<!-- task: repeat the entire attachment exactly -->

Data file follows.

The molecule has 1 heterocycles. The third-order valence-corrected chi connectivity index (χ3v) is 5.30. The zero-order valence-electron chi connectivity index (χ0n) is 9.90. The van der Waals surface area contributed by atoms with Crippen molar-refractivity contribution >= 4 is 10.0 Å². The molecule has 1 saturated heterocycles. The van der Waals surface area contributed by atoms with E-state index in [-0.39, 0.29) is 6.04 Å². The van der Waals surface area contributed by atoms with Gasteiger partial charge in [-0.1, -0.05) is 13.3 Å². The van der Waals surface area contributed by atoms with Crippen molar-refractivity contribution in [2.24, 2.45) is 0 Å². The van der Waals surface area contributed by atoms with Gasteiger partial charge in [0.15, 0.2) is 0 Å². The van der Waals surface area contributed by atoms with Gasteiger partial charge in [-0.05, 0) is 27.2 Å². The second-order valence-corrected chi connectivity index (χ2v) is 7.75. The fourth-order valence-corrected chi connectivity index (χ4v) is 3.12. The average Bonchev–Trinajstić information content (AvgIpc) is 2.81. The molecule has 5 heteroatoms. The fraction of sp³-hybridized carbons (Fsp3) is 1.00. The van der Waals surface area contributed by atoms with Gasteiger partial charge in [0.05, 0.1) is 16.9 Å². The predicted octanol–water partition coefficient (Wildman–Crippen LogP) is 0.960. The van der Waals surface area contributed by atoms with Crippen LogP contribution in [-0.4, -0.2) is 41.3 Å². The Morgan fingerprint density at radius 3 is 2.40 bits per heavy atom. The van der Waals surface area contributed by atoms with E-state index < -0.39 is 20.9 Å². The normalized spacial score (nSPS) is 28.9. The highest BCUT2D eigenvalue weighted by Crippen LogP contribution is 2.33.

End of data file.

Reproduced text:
The molecule has 1 heterocycles. The third-order valence-corrected chi connectivity index (χ3v) is 5.30. The zero-order valence-electron chi connectivity index (χ0n) is 9.90. The van der Waals surface area contributed by atoms with Crippen molar-refractivity contribution >= 4 is 10.0 Å². The molecule has 1 saturated heterocycles. The van der Waals surface area contributed by atoms with E-state index in [-0.39, 0.29) is 6.04 Å². The van der Waals surface area contributed by atoms with Gasteiger partial charge in [-0.1, -0.05) is 13.3 Å². The van der Waals surface area contributed by atoms with Crippen molar-refractivity contribution in [2.24, 2.45) is 0 Å². The van der Waals surface area contributed by atoms with Gasteiger partial charge in [0.15, 0.2) is 0 Å². The van der Waals surface area contributed by atoms with Gasteiger partial charge in [-0.05, 0) is 27.2 Å². The second-order valence-corrected chi connectivity index (χ2v) is 7.75. The fourth-order valence-corrected chi connectivity index (χ4v) is 3.12. The average Bonchev–Trinajstić information content (AvgIpc) is 2.81. The molecule has 5 heteroatoms. The fraction of sp³-hybridized carbons (Fsp3) is 1.00. The van der Waals surface area contributed by atoms with Gasteiger partial charge in [0.05, 0.1) is 16.9 Å². The predicted octanol–water partition coefficient (Wildman–Crippen LogP) is 0.960. The van der Waals surface area contributed by atoms with Crippen LogP contribution in [-0.4, -0.2) is 41.3 Å². The Morgan fingerprint density at radius 3 is 2.40 bits per heavy atom. The van der Waals surface area contributed by atoms with E-state index < -0.39 is 20.9 Å². The normalized spacial score (nSPS) is 28.9. The highest BCUT2D eigenvalue weighted by Crippen LogP contribution is 2.33.